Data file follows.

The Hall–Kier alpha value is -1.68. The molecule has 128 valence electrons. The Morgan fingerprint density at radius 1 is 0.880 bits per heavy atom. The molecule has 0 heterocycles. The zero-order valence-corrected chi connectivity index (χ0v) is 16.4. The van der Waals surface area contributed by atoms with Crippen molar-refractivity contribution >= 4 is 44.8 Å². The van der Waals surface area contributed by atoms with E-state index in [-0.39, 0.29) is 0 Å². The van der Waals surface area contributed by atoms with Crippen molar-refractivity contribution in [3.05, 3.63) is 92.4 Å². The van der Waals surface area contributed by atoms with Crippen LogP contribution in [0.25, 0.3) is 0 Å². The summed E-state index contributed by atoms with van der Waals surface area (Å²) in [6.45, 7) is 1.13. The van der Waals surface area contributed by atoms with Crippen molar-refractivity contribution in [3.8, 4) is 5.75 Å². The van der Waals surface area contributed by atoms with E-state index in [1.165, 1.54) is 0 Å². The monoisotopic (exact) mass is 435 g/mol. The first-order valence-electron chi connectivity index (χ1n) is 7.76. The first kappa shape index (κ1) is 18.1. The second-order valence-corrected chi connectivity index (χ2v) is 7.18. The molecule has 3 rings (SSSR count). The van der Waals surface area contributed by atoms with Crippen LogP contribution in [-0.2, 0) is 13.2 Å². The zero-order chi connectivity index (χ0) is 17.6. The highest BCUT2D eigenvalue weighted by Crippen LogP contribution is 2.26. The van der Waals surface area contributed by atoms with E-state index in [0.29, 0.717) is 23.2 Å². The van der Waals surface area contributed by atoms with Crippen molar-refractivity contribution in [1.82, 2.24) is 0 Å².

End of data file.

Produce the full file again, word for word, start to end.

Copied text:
The Hall–Kier alpha value is -1.68. The molecule has 128 valence electrons. The Morgan fingerprint density at radius 1 is 0.880 bits per heavy atom. The molecule has 0 heterocycles. The zero-order valence-corrected chi connectivity index (χ0v) is 16.4. The van der Waals surface area contributed by atoms with Crippen molar-refractivity contribution >= 4 is 44.8 Å². The van der Waals surface area contributed by atoms with E-state index in [-0.39, 0.29) is 0 Å². The van der Waals surface area contributed by atoms with Crippen molar-refractivity contribution in [3.05, 3.63) is 92.4 Å². The van der Waals surface area contributed by atoms with Crippen LogP contribution in [0.25, 0.3) is 0 Å². The summed E-state index contributed by atoms with van der Waals surface area (Å²) in [6.45, 7) is 1.13. The van der Waals surface area contributed by atoms with Crippen molar-refractivity contribution in [3.8, 4) is 5.75 Å². The van der Waals surface area contributed by atoms with E-state index in [1.165, 1.54) is 0 Å². The monoisotopic (exact) mass is 435 g/mol. The first-order valence-electron chi connectivity index (χ1n) is 7.76. The first kappa shape index (κ1) is 18.1. The second-order valence-corrected chi connectivity index (χ2v) is 7.18. The molecule has 3 rings (SSSR count). The van der Waals surface area contributed by atoms with Crippen LogP contribution in [-0.2, 0) is 13.2 Å². The zero-order chi connectivity index (χ0) is 17.6. The highest BCUT2D eigenvalue weighted by Crippen LogP contribution is 2.26. The van der Waals surface area contributed by atoms with E-state index in [0.29, 0.717) is 23.2 Å². The van der Waals surface area contributed by atoms with Crippen molar-refractivity contribution in [1.82, 2.24) is 0 Å².